Friday, October 2, 2009
Our heart goes to his family and friends.
CHICAGO, Illinois (CNN) -- One of the suspects accused of killing an honor student in a beating captured on tape in Chicago has admitted to jumping on the victim's head after he was already lying on the ground, said a spokeswoman for the Cook County state's attorney.
In the videotaped confession, 19-year-old Silvanus Shannon also said that the victim, Derrion Albert, 16, never struck him, said the spokeswoman, Tandra Simonton.
Three teens arrested in Albert's death -- Silvanus Shannon, 19; Eric Carson, 16; and Eugene Riley, 18 -- were seen on the videotape attacking Albert, and were charged with first degree murder and held without bail, Simonton said. Monday night authorities said they charged a fourth suspect, 17-year-old Eugene Bailey, with murder.
On Monday during the bond hearing, prosecutors described how the street fight escalated from a dispute between two factions at Albert's high school to a beating that left the honor student dead.
Prosecutors said Albert was an "innocent bystander" who ended up in the middle of a street fight between two factions of students at his school, Christian Fenger Academy High school, on Chicago's South Side.
When school let out at 2:50 p.m. on Thursday, Albert was on his way to the bus stop when two groups of students converged on the street, Simonton said.
The two factions, one that lived near the Altgeld Gardens housing development and one in an area known as "The Ville," began fighting after a shooting earlier that day that police called gang-related.
Albert was approached by Eric Carson and another unknown person, both members of the "The Ville" faction, Simonton said. Carson struck Albert in the head with a piece of a wooden railroad tie, and the second person punched him in the face, Simonton said.
Albert was knocked unconscious by the blows for a short period, Simonton said, but gained consciousness and quickly tried to move from the escalating street fight.
"He gained consciousness and moved a few feet away, but as he was trying to get up, he was attacked by a second group," Simonton said.
That group, made up of five members from the opposing faction, then took their shots at Albert, Simonton said.
He was struck in the head by Riley with the piece of railroad tie, a rectangular piece of wood used as a base for railroad tracks, Simonton said.
Once Albert was on the ground again, Shannon was seen "stomping on his head repeatedly," Simonton said.
An amateur videotape shot by a witness, which has been broadcast nationally, showed the attack unfolding. A local TV station that received the tape turned it over to police.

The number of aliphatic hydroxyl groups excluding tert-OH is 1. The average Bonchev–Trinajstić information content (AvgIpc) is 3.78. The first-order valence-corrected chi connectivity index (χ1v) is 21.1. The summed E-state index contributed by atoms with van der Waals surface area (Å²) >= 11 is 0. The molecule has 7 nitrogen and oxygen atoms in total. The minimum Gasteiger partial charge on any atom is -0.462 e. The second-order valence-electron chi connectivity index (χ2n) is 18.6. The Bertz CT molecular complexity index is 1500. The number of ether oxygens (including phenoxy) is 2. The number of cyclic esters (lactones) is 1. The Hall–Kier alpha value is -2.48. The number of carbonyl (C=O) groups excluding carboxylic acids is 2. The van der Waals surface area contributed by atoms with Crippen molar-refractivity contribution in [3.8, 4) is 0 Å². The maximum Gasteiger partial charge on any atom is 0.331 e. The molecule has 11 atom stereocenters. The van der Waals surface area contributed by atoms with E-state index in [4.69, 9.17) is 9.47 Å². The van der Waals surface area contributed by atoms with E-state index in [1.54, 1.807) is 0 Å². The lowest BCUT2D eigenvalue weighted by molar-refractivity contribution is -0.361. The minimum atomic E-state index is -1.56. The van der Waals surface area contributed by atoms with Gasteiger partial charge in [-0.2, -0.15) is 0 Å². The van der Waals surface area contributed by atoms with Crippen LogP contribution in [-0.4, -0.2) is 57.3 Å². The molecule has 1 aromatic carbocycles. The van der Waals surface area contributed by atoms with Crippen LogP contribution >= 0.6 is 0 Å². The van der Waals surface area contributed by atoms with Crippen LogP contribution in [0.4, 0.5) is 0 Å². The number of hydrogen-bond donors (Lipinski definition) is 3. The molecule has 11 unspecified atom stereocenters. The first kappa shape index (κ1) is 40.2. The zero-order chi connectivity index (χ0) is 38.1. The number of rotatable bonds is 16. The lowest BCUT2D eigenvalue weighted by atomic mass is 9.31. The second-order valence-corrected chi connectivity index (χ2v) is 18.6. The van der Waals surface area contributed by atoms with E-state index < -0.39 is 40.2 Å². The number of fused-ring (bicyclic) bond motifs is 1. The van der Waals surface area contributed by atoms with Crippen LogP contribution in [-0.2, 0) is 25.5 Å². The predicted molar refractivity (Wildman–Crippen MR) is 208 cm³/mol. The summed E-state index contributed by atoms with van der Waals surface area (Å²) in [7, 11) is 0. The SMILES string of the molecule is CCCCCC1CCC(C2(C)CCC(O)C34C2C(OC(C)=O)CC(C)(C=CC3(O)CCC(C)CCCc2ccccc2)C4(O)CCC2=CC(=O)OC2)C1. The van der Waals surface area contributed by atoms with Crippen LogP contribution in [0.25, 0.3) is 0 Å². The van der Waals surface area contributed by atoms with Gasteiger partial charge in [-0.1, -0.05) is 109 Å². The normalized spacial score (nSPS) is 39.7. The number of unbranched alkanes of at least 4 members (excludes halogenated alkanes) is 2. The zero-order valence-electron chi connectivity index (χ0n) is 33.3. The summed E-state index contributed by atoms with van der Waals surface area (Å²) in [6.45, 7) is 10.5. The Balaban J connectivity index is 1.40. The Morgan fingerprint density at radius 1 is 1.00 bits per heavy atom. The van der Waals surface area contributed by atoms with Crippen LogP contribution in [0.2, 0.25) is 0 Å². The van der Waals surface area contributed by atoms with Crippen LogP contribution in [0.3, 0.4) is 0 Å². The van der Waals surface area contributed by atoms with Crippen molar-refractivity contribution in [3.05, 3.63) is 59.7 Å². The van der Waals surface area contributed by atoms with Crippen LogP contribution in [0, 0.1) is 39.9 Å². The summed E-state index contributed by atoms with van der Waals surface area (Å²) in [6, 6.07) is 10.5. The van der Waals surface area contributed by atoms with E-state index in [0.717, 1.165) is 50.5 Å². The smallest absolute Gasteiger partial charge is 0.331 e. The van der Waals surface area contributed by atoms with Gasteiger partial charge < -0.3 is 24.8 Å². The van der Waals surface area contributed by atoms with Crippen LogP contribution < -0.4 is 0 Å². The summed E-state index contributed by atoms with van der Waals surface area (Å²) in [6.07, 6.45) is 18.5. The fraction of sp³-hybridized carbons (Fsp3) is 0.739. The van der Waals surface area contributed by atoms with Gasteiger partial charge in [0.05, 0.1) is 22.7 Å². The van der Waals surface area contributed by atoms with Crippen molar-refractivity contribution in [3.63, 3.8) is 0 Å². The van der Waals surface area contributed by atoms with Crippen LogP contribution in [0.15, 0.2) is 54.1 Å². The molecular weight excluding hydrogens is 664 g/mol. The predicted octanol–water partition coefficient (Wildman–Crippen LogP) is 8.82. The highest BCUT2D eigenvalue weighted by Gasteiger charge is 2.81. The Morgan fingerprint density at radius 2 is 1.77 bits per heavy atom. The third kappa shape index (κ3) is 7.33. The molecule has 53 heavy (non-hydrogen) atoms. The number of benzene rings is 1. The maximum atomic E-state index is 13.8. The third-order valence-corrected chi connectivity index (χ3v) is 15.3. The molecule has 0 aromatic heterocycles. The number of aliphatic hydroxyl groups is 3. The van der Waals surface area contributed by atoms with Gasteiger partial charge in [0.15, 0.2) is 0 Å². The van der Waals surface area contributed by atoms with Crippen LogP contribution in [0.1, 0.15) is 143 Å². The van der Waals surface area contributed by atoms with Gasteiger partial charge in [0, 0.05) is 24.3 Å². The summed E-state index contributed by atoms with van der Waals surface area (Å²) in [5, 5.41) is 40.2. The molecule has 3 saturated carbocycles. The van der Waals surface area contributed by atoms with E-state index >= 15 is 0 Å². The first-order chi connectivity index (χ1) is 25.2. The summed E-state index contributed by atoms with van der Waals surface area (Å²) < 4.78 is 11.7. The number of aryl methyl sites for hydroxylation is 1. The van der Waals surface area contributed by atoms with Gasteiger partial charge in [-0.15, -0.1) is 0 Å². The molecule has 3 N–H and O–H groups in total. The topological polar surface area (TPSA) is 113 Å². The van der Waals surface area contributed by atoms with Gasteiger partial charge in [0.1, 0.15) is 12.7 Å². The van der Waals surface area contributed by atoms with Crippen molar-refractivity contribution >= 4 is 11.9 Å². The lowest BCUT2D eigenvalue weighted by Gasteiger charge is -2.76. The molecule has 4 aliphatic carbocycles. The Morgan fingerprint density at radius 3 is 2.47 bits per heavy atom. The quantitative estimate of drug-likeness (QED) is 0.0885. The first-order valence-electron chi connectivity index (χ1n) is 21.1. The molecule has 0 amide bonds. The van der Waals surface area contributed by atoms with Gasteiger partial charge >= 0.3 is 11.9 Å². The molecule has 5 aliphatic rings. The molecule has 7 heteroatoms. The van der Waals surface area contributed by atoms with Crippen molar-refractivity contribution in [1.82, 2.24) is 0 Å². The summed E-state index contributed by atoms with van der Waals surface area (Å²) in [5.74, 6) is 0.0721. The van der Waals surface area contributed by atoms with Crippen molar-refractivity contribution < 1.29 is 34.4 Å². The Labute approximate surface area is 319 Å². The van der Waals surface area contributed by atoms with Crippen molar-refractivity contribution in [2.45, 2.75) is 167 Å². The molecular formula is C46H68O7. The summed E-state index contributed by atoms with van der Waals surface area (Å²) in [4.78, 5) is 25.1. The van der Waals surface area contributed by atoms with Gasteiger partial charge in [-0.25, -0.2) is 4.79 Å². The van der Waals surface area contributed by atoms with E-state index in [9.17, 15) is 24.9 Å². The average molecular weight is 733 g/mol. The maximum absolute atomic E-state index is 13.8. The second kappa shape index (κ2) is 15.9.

The video shows that, as the attackers ran away, the person with the camera and several others approached Albert and carried him into a nearby building.
"Derrion, get up!" a female voice pleads on the video.
Albert was taken to Roseland Community Hospital and then to Advocate Christ Hospital and Medical Center, where he was pronounced dead, Simonton said.
Shannon and Riley do not have criminal records. Carson is on probation for a 2008 robbery conviction, according to Simonton.
On Monday, family and friends, some wearing shirts bearing Albert's photo, held a vigil in his honor.
Albert's grandfather, Joseph Walker, told CNN affiliate WLS-TV that his grandson was a good kid who didn't deserve to die.
"He was in Bible class this Tuesday night. Church on Sunday," Walker told WLS-TV. "I have no trouble out of my grandson whatsoever. This thing that happened to him is so horrific that we just don't know what we're going to do. We lost a really dear friend in my grandson. He was a blessed child."
Walker said the family was struggling to come to terms with why Albert was killed.
"I don't know where all this anger come from these people today," he told WLS-TV. "That's just too much anger for someone to have in their heart. All I can do is I'm going to pray for these people, I'm going to to pray for forgiveness."
Albert's aunt, Rose Braxton, told CNN affiliate WGN-TV that the family was hurt again when a memorial in Albert's honor was burned down.
"To go and burn a memorial after such tragedy, then that just speaks for itself to what kind of people they are," she told WGN-TV.
Family and friends asked the community to turn in anyone they knew who was a part of Albert's beating.
"What kind of person, what kind of individual, has such rage and such anger and such madness?" the Rev. Michael Pfleger said. "We've got to get to the hearts of our children, because nothing, nothing, excuses or justifies the actions of an individual who would beat another individual. Nothing justifies that in this society. "
Pfleger said it was time to make a change, so children aren't afraid to go to or from school.
He said this kind of teen violence was not just an issue for Chicago, but from "Oakland to Newark."
Ron Huberman, CEO of Chicago Public Schools, said he had met with Albert's classmates.
"How do we make sure this event doesn't become another event?" he said. "Another vigil on another day."
Huberman said he will fight every day to ensure the safety of children in Chicago's schools.
"We can promise them and we can say that we we will absolutely remember Derrion," he said.